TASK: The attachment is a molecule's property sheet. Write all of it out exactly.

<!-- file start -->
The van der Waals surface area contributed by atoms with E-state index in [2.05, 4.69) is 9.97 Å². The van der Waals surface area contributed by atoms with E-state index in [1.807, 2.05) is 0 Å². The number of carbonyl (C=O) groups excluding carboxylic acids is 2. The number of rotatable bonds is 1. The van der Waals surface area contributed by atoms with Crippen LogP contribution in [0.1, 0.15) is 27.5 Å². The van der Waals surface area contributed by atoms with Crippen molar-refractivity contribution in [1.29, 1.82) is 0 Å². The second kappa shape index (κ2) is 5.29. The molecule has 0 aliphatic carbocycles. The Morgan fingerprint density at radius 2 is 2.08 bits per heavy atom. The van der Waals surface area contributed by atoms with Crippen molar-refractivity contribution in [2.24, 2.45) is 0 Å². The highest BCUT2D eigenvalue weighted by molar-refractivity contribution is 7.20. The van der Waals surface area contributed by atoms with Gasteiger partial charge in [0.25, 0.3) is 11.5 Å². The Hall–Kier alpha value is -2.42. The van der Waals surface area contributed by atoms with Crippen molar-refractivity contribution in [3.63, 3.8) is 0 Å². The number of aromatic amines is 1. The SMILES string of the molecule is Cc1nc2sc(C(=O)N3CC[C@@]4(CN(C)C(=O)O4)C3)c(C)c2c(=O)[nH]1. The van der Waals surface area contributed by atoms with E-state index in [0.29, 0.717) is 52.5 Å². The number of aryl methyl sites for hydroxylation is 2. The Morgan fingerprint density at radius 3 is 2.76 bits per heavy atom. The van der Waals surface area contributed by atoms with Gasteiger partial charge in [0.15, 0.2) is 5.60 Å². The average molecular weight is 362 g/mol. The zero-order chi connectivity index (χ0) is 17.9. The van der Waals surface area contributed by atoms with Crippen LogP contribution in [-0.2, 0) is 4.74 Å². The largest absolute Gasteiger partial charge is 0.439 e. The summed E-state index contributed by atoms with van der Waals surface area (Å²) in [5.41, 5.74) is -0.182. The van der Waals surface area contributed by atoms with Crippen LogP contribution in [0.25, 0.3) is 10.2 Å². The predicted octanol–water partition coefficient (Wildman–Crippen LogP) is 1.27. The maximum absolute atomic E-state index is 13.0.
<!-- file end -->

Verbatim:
The van der Waals surface area contributed by atoms with E-state index in [2.05, 4.69) is 9.97 Å². The van der Waals surface area contributed by atoms with E-state index in [1.807, 2.05) is 0 Å². The number of carbonyl (C=O) groups excluding carboxylic acids is 2. The number of rotatable bonds is 1. The van der Waals surface area contributed by atoms with Crippen LogP contribution in [0.1, 0.15) is 27.5 Å². The van der Waals surface area contributed by atoms with Crippen molar-refractivity contribution in [1.29, 1.82) is 0 Å². The second kappa shape index (κ2) is 5.29. The molecule has 0 aliphatic carbocycles. The Morgan fingerprint density at radius 2 is 2.08 bits per heavy atom. The van der Waals surface area contributed by atoms with Crippen molar-refractivity contribution in [2.24, 2.45) is 0 Å². The highest BCUT2D eigenvalue weighted by molar-refractivity contribution is 7.20. The van der Waals surface area contributed by atoms with Gasteiger partial charge in [0.25, 0.3) is 11.5 Å². The Hall–Kier alpha value is -2.42. The van der Waals surface area contributed by atoms with Crippen molar-refractivity contribution in [3.63, 3.8) is 0 Å². The number of aromatic amines is 1. The SMILES string of the molecule is Cc1nc2sc(C(=O)N3CC[C@@]4(CN(C)C(=O)O4)C3)c(C)c2c(=O)[nH]1. The van der Waals surface area contributed by atoms with E-state index in [0.29, 0.717) is 52.5 Å². The number of aryl methyl sites for hydroxylation is 2. The Morgan fingerprint density at radius 3 is 2.76 bits per heavy atom. The van der Waals surface area contributed by atoms with Gasteiger partial charge in [0.15, 0.2) is 5.60 Å². The average molecular weight is 362 g/mol. The zero-order chi connectivity index (χ0) is 17.9. The van der Waals surface area contributed by atoms with Crippen LogP contribution in [-0.2, 0) is 4.74 Å². The largest absolute Gasteiger partial charge is 0.439 e. The summed E-state index contributed by atoms with van der Waals surface area (Å²) in [5.41, 5.74) is -0.182. The van der Waals surface area contributed by atoms with Crippen LogP contribution in [0.25, 0.3) is 10.2 Å². The predicted octanol–water partition coefficient (Wildman–Crippen LogP) is 1.27. The maximum absolute atomic E-state index is 13.0.